Mentions: To confirm that existing CMML prognostic models were valid in our merged database, we calculated the prognostic score for the IPSS (n=1599), R-IPSS (n=1618), MD Anderson Scoring System (n=1297), MD Anderson Prognostic Score (n=1584), Dusseldorf Score (n=1234), Mayo (n=1653) and CPSS (n=1281) for each evaluable case. All tested prognostic models were valid and able to predict OS by the KM method and the log-rank test (P<0.0001) (Figure 1). Next, we compared the relative model performance using 1013 complete cases with sufficient data to calculate all risk models using ROC curves and their AUC. ROC curves were calculated for OS at 36 months. The C-index, which evaluates prognostic power across time points, was also used to orthogonally validate the relative prognostic power of each model. The R-IPSS model had the highest AUC (0.694), whereas the Dusseldorf Score model had the lowest (0.635). The difference in AUC between the R-IPSS, IPSS and Dusseldorf Score models was statistically significant (P=0.003), whereas there was no significant difference between any other models tested, suggesting that the majority of models were comparable (Figure 2). Because there was a significant survival difference between MDS-CMML and MPN-CMML, suggesting discordant disease behavior, we parsed our cases by French–American–British category to determine whether a specific model would be superior when considering only these subgroups. However, calculating the AUC of the ROC and the C-index again could not identify a statistically superior model (Figure 3).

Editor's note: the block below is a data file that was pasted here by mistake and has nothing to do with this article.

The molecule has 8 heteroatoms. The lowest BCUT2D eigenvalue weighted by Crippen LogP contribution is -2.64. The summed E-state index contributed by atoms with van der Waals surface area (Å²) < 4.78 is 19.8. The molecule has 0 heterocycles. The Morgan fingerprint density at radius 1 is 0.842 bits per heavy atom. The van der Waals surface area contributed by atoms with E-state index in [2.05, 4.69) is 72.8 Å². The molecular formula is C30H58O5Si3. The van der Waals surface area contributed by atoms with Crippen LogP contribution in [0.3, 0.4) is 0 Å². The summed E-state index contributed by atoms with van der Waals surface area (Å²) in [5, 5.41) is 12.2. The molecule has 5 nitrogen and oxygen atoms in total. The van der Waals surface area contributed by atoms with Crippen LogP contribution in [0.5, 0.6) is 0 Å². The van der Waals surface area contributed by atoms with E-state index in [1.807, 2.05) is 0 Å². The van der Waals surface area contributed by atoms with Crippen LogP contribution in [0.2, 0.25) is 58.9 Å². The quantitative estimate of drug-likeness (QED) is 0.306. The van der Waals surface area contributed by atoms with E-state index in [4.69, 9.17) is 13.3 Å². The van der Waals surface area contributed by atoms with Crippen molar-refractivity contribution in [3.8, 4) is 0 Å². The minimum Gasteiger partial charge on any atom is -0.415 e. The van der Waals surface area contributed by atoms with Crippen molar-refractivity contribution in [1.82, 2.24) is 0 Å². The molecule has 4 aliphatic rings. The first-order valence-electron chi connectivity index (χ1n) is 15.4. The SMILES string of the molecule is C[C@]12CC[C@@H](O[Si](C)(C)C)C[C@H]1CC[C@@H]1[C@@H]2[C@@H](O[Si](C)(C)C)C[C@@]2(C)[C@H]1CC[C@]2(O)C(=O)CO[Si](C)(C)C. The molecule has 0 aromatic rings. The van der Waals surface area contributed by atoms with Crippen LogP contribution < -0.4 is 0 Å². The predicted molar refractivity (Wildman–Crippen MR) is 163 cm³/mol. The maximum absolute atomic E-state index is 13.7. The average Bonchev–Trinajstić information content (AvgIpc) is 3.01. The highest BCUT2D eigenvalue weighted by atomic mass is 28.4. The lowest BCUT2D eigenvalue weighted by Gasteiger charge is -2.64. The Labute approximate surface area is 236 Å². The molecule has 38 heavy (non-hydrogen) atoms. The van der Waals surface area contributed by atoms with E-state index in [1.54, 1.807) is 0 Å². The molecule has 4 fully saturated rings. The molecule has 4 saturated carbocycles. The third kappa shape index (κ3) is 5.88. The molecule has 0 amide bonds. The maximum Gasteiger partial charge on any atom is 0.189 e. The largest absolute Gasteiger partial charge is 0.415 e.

An international data set for CMML validates prognostic scoring systems and demonstrates a need for novel prognostication strategies.

Padron E, Garcia-Manero G, Patnaik MM, Itzykson R, Lasho T, Nazha A, Rampal RK, Sanchez ME, Jabbour E, Al Ali NH, Thompson Z, Colla S, Fenaux P, Kantarjian HM, Killick S, Sekeres MA, List AF, Onida F, Komrokji RS, Tefferi A, Solary E - Blood Cancer J (2015)

Relative prognostic power of existing CMML models using the entire cohort. ROC curves of all clinical models tested in 1011 evaluable cases in shown for OS (a) and LFS (b) at 36 months. A comparison between the AUC of the ROC curves and the Harrell's C-index is shown in (c). *P<0.05 when comparing AUC of R-IPSS to IPSS.
© Copyright Policy - open-access
Related In: Results  -  Collection

License
Show All Figures
getmorefigures.php?uid=PMC4526779&req=5

fig2: Relative prognostic power of existing CMML models using the entire cohort. ROC curves of all clinical models tested in 1011 evaluable cases in shown for OS (a) and LFS (b) at 36 months. A comparison between the AUC of the ROC curves and the Harrell's C-index is shown in (c). *P<0.05 when comparing AUC of R-IPSS to IPSS.